I am sure that the narrow leaf Nansho Daidai is present in Europe, but not many nurseries would have it. I'll try to find someone for scions.

Quote
The plants in the pictures on your post from Adavo and Lenzi look more like Sour Orange, Citrus aurantium.
Nansho Daidai / Taiwanica is also called 'Sour Orange'. I usually say Bitter Orange for aurantium, but both are correct. I also have a Furrowed Bitter Orange (Citrus aurantium canaliculata), but those leaves look different from both Lenzi's and Adavo's Taiwanica.

Florian

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Re: Nansho Daidai and other Taiwanica cultivars
« Reply #3 on: December 14, 2022, 04:26:28 PM »
I wasn't aware that there were different cultivars of C. taiwanica. To me Nansho daidai is just the vernacular name of C. taiwanica.
Anyway, here's C. taiwanica in Eisenhut nursery (their Nr. 171):



 

vnomonee

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Re: Nansho Daidai and other Taiwanica cultivars
« Reply #4 on: December 14, 2022, 04:26:39 PM »
Bigger leaves are probably response to lighting conditions

Tai-tri (taiwanica x trifoliate) has narrow leaves like your plant from Lenzi. Maybe they are selling hybrids or off-types?


« Last Edit: December 14, 2022, 04:35:21 PM by vnomonee »

Peep

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Re: Nansho Daidai and other Taiwanica cultivars
« Reply #5 on: December 14, 2022, 05:00:13 PM »
I wasn't aware that there were different cultivars of C. taiwanica. To me Nansho daidai is just the vernacular name of C. taiwanica.
Anyway, here's C. taiwanica in Eisenhut nursery (their Nr. 171):

Yes, in the very beginning I also thought Nansho Daidai and Citrus Taiwanica was always the same thing, but there are many Taiwanica cultivars. But most of them seem pretty rare or not really cultivated, and Nansho Daidai seems the only one that has a commonly known name.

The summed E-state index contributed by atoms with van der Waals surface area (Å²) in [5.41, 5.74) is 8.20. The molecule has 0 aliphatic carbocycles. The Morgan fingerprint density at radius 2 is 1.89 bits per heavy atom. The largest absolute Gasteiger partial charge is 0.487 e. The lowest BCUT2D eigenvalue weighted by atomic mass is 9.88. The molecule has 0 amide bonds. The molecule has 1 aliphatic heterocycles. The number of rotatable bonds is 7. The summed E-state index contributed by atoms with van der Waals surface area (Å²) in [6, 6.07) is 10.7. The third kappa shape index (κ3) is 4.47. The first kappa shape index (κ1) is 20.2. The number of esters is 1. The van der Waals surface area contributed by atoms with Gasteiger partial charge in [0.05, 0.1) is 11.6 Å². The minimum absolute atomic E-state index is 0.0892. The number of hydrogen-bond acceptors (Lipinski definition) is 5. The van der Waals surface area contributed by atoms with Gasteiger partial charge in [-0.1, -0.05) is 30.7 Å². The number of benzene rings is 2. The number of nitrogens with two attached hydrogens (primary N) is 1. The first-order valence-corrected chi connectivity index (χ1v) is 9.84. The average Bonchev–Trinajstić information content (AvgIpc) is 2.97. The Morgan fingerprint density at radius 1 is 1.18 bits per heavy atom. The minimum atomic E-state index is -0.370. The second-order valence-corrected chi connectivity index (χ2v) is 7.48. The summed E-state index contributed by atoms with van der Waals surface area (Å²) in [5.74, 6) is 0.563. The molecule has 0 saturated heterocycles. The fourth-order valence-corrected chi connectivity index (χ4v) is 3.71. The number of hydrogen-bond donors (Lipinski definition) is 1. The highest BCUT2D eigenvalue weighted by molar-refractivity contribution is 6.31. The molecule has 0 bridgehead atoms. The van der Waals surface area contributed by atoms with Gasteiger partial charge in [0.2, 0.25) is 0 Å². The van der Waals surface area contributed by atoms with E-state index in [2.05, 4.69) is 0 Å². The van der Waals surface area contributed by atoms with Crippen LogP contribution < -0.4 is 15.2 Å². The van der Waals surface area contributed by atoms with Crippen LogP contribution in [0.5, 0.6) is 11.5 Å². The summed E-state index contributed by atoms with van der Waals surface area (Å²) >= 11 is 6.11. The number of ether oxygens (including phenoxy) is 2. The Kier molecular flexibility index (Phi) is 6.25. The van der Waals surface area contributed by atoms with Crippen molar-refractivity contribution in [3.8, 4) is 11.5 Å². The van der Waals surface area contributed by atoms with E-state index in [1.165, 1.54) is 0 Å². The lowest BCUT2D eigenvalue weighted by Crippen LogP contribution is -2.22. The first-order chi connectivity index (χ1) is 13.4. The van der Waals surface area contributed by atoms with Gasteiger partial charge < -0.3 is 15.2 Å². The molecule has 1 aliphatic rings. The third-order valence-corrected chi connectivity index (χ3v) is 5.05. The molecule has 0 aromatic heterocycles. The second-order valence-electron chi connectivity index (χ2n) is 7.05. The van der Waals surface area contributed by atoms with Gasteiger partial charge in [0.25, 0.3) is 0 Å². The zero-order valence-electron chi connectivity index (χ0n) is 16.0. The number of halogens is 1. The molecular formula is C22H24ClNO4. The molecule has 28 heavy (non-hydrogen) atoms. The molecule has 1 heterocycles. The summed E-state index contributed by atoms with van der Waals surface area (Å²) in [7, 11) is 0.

From the pictures it looks like Eisenhut has the 'actual' Nansho Daidai cultivar. I think it's likely the same as the one that pagnr talks about as 'instantly recognisable'.

Do you know if Eisenhut sells and ships scions? I'm in Belgium.
« Last Edit: December 14, 2022, 05:08:55 PM by Peep »

Peep

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Re: Nansho Daidai and other Taiwanica cultivars
« Reply #6 on: December 14, 2022, 05:02:51 PM »
Quote
Bigger leaves are probably response to lighting conditions

Would bigger leaves be the result of more sun then? Or the opposite?

Quote
Tai-tri (taiwanica x trifoliate) has narrow leaves like your plant from Lenzi. Maybe they are selling hybrids or off-types?

I couldn't say for sure, but like I wrote above, there are actually many cultivars of c. taiwanica, so they could be true taiwanica, just not the Nansho Daidai cultivar.

vnomonee

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Re: Nansho Daidai and other Taiwanica cultivars
« Reply #7 on: December 14, 2022, 05:16:19 PM »
In my experience less light = bigger leaves. This happens to me indoors under artificial lighthing, though I imagine the same could happen if they were greenhouse grown with less intense sunlight or if you kept them in the shade. 

Peep

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Re: Nansho Daidai and other Taiwanica cultivars
« Reply #8 on: December 14, 2022, 05:18:57 PM »
In my experience less light = bigger leaves. This happens to me indoors under artificial lighthing, though I imagine the same could happen if they were greenhouse grown with less intense sunlight or if you kept them in the shade.

Ah, for me the bigger leaves grew in the height of summer in a sunny spot haha
The smaller leaves were there when I received it from Lenzi.

vnomonee

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Re: Nansho Daidai and other Taiwanica cultivars
« Reply #9 on: December 14, 2022, 05:27:27 PM »
lol interesting well I am out of ideas, hope you find the narrow leaf type! those huge leaves do remind me of pomelo leaves (minus the petiole)

pagnr

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Re: Nansho Daidai and other Taiwanica cultivars
« Reply #10 on: December 14, 2022, 05:32:08 PM »
I read recently that Nansho Dai Dai is closely related to Sanbokan. Maybe there is a group of related types ?